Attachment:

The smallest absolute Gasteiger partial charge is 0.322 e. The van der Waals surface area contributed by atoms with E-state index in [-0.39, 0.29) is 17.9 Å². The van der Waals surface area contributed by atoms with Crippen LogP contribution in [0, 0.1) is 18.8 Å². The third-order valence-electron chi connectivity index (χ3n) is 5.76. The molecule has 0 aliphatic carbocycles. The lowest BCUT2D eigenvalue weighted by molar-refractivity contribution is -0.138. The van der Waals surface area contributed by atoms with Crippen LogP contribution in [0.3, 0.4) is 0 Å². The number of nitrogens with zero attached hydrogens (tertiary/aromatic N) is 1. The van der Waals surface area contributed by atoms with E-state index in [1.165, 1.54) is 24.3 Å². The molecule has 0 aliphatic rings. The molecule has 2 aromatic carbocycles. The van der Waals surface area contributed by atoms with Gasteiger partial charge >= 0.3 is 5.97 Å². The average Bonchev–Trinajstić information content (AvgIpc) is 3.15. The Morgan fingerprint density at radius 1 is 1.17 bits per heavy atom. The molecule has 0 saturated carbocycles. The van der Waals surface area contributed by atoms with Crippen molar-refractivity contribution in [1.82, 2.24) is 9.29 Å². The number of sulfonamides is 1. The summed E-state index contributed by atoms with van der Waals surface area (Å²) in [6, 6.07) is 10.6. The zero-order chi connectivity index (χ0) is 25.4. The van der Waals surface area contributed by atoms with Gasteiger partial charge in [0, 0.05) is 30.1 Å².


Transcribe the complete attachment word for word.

The smallest absolute Gasteiger partial charge is 0.322 e. The van der Waals surface area contributed by atoms with E-state index in [-0.39, 0.29) is 17.9 Å². The van der Waals surface area contributed by atoms with Crippen LogP contribution in [0, 0.1) is 18.8 Å². The third-order valence-electron chi connectivity index (χ3n) is 5.76. The molecule has 0 aliphatic carbocycles. The lowest BCUT2D eigenvalue weighted by molar-refractivity contribution is -0.138. The van der Waals surface area contributed by atoms with Crippen LogP contribution in [0.3, 0.4) is 0 Å². The number of nitrogens with zero attached hydrogens (tertiary/aromatic N) is 1. The van der Waals surface area contributed by atoms with E-state index in [1.165, 1.54) is 24.3 Å². The molecule has 0 aliphatic rings. The molecule has 2 aromatic carbocycles. The van der Waals surface area contributed by atoms with Gasteiger partial charge >= 0.3 is 5.97 Å². The average Bonchev–Trinajstić information content (AvgIpc) is 3.15. The Morgan fingerprint density at radius 1 is 1.17 bits per heavy atom. The molecule has 0 saturated carbocycles. The van der Waals surface area contributed by atoms with Crippen molar-refractivity contribution in [1.82, 2.24) is 9.29 Å². The number of sulfonamides is 1. The summed E-state index contributed by atoms with van der Waals surface area (Å²) in [6, 6.07) is 10.6. The zero-order chi connectivity index (χ0) is 25.4. The van der Waals surface area contributed by atoms with Gasteiger partial charge in [0, 0.05) is 30.1 Å².